• When you’re deep in conversation and lose track of time – you check the time and realize hours have passed

  • When you’re so deep in work that you find yourself ignoring the need to go to the toilet or even get up to eat.

To get a little deep on the neuroscience, these are all considered flow states and are characterized by an increase in catecholamine neurotransmitters combined with a decrease in rapid brainwaves. Rather than seeing beta waves, instead, the brain goes into an alpha/theta wave state. At the same time, many areas of the brain actually shut down in what is known as ‘temporohypofrontality’.

You might think of this as been almost like meditation where every outside distraction is removed and you’re completely focused on one thing – to the point where time almost loses its meaning.

So what does this have to do with finding your passion and focusing relentlessly on it? Simple: when you are working toward your passion, you are in a flow state most of the time.

As an example, studies show that most start-up companies are in better ‘flow’ than any other business. Why? Because they’re excited and passionate about their business and because they have exciting youthful energy. This is great news for those startups because businesses with large amounts of flow actually produce a far greater product than those without.

Now apply this to yourself and your passion and think about how you might take your passions to the next level. And that also if you learn to love what you do, you’ll be in constant flow.

How to Love What You Do and Find Your Passion

If you’re working in a job that you find boring, filled with people you don’t like and in an environment you find uninspiring, then finding a flow state will be a struggle. Unless you’re super-passionate about it, you’re probably not in the flow and you’re probably not working optimally.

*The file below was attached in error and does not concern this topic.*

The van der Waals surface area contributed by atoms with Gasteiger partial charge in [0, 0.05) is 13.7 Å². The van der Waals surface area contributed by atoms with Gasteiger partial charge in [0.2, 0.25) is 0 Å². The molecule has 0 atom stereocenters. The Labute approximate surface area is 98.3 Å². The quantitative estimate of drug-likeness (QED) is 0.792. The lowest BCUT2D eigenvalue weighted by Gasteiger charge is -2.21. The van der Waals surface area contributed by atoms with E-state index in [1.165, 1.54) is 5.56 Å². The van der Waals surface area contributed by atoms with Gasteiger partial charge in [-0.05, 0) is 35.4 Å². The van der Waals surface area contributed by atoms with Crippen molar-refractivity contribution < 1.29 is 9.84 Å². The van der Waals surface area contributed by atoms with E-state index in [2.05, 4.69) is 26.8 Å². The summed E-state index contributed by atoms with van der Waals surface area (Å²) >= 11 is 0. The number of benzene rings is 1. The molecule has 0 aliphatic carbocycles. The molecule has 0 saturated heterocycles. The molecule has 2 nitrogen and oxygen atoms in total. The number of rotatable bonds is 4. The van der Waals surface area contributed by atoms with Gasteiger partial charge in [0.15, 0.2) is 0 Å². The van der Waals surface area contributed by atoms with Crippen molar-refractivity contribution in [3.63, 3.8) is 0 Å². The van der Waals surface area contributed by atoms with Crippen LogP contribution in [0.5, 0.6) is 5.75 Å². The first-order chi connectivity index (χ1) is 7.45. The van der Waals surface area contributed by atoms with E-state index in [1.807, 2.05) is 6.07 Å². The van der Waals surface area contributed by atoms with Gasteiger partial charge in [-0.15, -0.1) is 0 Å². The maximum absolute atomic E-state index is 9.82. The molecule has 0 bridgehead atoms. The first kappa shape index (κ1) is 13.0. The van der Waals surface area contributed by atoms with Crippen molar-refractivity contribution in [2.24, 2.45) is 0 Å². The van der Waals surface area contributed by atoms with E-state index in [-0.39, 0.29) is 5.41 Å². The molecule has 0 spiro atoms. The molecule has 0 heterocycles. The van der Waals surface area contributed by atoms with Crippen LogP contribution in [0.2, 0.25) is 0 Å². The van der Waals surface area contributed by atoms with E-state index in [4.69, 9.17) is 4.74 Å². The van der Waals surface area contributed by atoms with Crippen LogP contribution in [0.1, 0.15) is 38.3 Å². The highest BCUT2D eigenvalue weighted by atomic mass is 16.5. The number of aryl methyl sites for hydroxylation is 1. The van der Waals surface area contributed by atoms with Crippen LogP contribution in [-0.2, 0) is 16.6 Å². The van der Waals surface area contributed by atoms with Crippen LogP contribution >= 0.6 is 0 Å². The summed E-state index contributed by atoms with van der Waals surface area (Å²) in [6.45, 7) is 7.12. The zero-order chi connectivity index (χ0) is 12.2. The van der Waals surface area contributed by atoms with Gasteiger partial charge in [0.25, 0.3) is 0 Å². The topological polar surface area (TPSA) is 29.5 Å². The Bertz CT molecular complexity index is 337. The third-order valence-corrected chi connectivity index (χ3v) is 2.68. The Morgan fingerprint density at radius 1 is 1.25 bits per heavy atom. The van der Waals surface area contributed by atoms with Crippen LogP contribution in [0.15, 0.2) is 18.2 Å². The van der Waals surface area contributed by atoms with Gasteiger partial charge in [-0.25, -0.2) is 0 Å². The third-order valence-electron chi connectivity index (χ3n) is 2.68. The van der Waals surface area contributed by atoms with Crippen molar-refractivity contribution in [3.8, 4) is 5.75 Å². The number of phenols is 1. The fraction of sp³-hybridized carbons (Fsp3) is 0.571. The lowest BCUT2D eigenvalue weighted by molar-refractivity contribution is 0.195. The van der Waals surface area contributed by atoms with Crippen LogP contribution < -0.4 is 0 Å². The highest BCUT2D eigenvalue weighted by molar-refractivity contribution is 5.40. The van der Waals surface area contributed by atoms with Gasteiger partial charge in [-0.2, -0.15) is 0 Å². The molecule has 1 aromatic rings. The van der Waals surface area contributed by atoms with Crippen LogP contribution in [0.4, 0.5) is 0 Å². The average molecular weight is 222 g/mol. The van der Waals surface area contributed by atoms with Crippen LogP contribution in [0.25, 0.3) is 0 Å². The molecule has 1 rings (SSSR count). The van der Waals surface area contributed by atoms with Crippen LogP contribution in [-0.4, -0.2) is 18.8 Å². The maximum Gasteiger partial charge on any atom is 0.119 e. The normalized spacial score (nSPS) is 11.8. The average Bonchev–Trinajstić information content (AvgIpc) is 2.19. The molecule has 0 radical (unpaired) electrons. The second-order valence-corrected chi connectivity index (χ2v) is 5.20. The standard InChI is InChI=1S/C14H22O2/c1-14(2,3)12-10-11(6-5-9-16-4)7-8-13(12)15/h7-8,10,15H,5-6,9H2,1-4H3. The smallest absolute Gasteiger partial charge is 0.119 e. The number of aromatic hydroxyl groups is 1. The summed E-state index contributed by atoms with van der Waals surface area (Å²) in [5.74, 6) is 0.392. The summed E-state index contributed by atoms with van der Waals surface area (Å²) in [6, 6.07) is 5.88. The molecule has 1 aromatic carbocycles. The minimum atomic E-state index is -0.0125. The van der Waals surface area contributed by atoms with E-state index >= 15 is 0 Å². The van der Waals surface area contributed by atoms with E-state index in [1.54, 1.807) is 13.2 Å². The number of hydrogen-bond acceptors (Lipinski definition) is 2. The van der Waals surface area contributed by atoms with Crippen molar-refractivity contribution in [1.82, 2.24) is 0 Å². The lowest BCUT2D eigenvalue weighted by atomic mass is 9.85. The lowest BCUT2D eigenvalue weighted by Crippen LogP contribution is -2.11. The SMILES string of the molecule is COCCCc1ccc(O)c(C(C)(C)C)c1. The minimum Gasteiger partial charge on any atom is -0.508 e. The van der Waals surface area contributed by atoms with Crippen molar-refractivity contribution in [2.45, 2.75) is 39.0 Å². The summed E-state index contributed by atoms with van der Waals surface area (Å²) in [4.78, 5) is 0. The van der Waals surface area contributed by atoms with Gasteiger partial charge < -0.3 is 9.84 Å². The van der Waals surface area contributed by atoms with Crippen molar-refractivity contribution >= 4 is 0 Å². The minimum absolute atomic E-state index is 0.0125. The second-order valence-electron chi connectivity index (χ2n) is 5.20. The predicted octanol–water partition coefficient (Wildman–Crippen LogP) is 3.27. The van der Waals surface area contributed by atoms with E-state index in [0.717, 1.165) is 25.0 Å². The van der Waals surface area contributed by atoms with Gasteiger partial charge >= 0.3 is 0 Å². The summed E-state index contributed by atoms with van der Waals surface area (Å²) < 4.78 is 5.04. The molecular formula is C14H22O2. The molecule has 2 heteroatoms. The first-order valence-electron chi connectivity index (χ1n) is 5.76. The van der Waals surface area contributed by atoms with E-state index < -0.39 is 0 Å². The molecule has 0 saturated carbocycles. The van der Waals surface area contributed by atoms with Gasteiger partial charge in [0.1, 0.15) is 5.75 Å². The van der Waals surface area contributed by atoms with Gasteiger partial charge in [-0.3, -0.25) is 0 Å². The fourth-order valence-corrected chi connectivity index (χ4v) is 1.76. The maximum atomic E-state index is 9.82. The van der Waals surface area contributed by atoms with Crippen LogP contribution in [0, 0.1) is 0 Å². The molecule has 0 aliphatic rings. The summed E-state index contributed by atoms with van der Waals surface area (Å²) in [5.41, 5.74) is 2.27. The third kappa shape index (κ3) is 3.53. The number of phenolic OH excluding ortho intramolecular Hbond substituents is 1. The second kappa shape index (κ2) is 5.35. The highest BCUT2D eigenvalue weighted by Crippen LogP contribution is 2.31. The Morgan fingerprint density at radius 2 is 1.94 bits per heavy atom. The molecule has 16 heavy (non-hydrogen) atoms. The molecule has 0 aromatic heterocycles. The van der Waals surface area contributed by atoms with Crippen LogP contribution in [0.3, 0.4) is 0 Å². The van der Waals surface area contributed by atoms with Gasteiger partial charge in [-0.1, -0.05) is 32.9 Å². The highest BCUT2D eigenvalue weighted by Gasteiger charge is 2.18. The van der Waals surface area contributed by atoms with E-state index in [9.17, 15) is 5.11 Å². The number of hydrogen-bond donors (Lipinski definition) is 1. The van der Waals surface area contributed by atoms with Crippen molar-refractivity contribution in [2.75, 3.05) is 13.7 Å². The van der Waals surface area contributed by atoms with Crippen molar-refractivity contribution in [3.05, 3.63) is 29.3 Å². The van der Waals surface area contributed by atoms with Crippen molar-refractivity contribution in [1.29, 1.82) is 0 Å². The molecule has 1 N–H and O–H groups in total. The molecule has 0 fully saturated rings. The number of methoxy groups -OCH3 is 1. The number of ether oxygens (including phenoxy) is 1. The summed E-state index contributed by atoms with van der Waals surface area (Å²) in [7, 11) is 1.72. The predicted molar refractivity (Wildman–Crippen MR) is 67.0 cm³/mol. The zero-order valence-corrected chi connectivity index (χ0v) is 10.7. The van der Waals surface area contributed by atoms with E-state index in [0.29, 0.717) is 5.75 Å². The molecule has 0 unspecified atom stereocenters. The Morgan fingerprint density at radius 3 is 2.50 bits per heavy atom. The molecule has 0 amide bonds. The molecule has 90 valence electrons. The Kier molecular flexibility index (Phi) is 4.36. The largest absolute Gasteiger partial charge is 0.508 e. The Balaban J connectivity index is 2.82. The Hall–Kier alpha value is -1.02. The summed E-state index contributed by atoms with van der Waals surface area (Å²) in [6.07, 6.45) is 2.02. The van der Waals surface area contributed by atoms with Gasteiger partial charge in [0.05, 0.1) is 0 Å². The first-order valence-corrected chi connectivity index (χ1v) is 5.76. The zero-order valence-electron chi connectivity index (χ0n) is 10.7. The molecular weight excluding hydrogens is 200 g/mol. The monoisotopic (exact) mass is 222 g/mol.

For these reasons, you need to change your career right now if you want to fulfil your potential. That means finding your calling – finding the thing that will motivate you to get up first thing in the morning. The thing that will cause that salience network to fire like mad. Now a lot of people will say they can’t do this – they have too many responsibilities and financial strains to just ‘up and leave’ their current job.

So here are some things you can do to start moving towards a career you truly love:

  1. Work out how to bring your passion in your current job: Chances are, your passion will likely bring some benefit to others in your organisation. Work out how you can connect the dots without compromising your position. Focus on value-add

  2. Start looking for outside work while at your current job: You don’t need to quit your day job until you’ve found your perfect position elsewhere. So there’s really no risk!

  3. Try starting a ‘side project’ from home in the form of a small business: You can create a blog, start selling a product etc. and then wait until it’s earning enough money to support you when you love your current employment.

Think about what it is that will truly make you excited. Search inside of yourself to understand more about this fledgeling passion you have:

  • Ask yourself when you last felt truly energized at work or in your personal life

  • Think about the jobs that your role models have

  • Think about what you love doing and all the ways that can be made into a career

  • Don’t be afraid to combine jobs or think outside the box – there’s nothing to stop you having a part-time job and a small business venture!

Visualize what success looks like to you and what happiness looks like to you. Now think about what steps you’d have to take to get there. What career would support this lifestyle?